Meanwhile, Madeline is having her own car troubles when she gets into a crash with her co-worker and director at the theater, Joseph. He picks up her and takes her “for a drive” to discuss their relationship. The discussion erupts when they crash in the parking lot. Joseph injuries seem serious, but he winds up coming out of it okay, and it becomes clear that the crash more or less shocked the relationship right out of them as they recede by their families for the love and support they need.

Love and support are two things Celeste certainly isn’t getting at home as she continues to navigate her murky and abusive relationship with her husband Perry. Here, again, we see her going to therapy without him. It’s probably for the best, since she finally comes clean –after some serious pushing from her therapist — just how physically abusive and harmful Perry can be.

Again, I loved this episode and how they’re slowly building the tension to the explosion that I expect the final episode will be. However, NOTHING that happens in this episode — with the exception of Celeste’s trip to the therapist — happens in the book! Because this tawdry relationship between Madeline and Joseph doesn’t exist in the book, there’s never a car crash in the novel either. And because Madeline and Celeste never tell Jane they found her assailant in the book, Jane never goes to visit him. If the show was going to add so much story to fill the time of seven episodes, why didn’t it just stick to the book and shorten the series to six episodes instead of seven? But again, the story is still well done, the acting great, and the editing –especially the audio editing int his episode– is incredible.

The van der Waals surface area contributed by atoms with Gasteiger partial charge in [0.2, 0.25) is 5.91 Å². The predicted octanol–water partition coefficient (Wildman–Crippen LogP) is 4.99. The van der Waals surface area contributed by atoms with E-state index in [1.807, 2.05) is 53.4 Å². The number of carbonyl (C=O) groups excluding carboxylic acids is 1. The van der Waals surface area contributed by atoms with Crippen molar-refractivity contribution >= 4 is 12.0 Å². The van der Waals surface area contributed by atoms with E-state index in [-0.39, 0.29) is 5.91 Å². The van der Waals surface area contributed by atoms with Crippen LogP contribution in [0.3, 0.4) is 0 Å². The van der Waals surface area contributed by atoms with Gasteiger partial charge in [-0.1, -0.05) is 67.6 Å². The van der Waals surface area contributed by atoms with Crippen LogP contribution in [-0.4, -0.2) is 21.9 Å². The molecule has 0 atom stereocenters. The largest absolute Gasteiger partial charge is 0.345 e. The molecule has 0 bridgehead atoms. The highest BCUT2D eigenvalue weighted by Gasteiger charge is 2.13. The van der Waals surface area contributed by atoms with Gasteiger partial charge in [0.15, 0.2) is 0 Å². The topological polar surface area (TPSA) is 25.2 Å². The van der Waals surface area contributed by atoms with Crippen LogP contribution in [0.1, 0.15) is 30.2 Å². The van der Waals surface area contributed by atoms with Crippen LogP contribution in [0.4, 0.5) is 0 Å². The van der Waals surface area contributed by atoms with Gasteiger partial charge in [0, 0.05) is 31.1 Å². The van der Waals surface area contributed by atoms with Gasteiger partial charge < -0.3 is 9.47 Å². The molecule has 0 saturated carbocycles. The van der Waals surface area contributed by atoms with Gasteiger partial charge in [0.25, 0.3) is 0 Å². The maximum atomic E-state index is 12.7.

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Limited Series vs. Book: Big Little Lies, “When Push Comes to Shove”

The murder is still a mystery but the motivations between characters continue to build in the latest installment of Big Little Lies. Once again, the children’s teacher notices some tension between Ziggy and Amabella, encouraging Jane to take her son to a child psychologist. The psychologist determines he doesn’t have the characteristics of a bully and in fact may be getting bullied at school.